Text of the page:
Unpaid interns suffer all sorts of indignities: you don't know when someone will hire you for real, you don't get paid, you might be doing the dullest work ever, and depending on where you work, you might not even be protected from workplace sexual harassment.
Also, the Labor Department isn't counting you.
The department that tracks all sorts of minutiae about Americans: who works where, for how much money, where they spend it, and even what they do all day, doesn't have an official, running count of interns of any sort. And while paid interns at least get counted in things like monthly payroll reports, unpaid interns are not included in any of that data.
Interest in unpaid internships has ramped up dramatically in the past few years, as lawsuits against firms that have used unpaid interns, like Fox Searchlight and Condé Nast, brought them into the spotlight. If the number of Google searches is any indicator, people are increasingly searching for unpaid internships, whether because they want work opportunities, news stories, or a dose of outrage.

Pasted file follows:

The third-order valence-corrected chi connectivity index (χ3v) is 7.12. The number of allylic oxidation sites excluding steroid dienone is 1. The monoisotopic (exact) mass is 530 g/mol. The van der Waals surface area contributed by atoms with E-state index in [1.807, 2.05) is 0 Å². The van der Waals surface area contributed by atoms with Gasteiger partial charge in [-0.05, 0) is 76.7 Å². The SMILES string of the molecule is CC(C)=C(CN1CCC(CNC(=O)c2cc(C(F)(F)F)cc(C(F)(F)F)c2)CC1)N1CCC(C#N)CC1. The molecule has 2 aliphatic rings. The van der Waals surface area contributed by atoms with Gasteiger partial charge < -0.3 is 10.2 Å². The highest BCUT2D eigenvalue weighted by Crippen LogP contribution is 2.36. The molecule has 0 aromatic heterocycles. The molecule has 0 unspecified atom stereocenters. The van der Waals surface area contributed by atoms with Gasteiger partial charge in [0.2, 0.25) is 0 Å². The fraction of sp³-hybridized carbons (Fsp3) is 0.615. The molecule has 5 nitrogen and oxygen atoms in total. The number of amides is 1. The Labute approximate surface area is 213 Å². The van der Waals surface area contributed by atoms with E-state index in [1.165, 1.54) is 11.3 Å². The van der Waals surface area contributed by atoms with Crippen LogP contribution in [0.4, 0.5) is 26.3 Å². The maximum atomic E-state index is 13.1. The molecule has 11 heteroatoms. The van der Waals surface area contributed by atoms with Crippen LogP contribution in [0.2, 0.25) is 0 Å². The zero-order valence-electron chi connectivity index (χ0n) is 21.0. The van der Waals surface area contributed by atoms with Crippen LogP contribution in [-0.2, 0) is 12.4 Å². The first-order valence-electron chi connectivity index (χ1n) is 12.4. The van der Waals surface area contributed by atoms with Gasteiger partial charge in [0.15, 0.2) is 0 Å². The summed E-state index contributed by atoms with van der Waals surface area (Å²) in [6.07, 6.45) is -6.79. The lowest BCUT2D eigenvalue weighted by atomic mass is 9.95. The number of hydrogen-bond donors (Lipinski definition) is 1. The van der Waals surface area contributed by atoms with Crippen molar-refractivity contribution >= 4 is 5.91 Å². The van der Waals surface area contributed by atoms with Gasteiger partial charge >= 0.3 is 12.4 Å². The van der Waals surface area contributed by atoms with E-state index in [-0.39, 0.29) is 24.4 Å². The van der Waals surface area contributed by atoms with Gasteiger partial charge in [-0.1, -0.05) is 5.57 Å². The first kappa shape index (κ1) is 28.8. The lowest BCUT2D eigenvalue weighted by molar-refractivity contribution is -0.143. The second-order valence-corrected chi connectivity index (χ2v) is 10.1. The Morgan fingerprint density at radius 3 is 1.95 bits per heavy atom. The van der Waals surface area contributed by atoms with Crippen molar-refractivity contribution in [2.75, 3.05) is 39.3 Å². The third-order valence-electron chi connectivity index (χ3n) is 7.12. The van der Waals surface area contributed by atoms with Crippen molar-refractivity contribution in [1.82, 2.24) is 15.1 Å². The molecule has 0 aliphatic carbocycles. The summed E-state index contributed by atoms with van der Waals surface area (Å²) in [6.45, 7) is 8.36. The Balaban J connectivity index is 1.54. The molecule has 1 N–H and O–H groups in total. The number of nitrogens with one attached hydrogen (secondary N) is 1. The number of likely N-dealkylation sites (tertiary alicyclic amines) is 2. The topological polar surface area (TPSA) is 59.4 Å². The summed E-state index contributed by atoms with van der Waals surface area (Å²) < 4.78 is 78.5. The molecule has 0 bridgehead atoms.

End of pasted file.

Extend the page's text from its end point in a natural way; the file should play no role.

And for all that sound and fury, we don't really know much about this area of the labor economy: who's doing this work, what industries they're in, and how that population has changed, particularly in the wake of the recession. And it's not just the Labor Department: the Census Bureau and Education Department don't keep running counts on interns, either.
Some people have tried to count. Intern Bridge, a college recruiting consulting firm, estimates there are between 1 and 1.3 million people enrolled in "experiential education" programs like internships and cooperative education programs.
It's not just that it would be an interesting statistic. Knowing how many interns there are would provide a more complete picture of work in the United States (though unpaid interns in the private sector have legal limits as to how much their presence can benefit the employer, among other things).
Counting interns would also show which industries are bringing on these trainees most...not to mention which industries have a massive glut of wannabe full-time employees banging down their doors.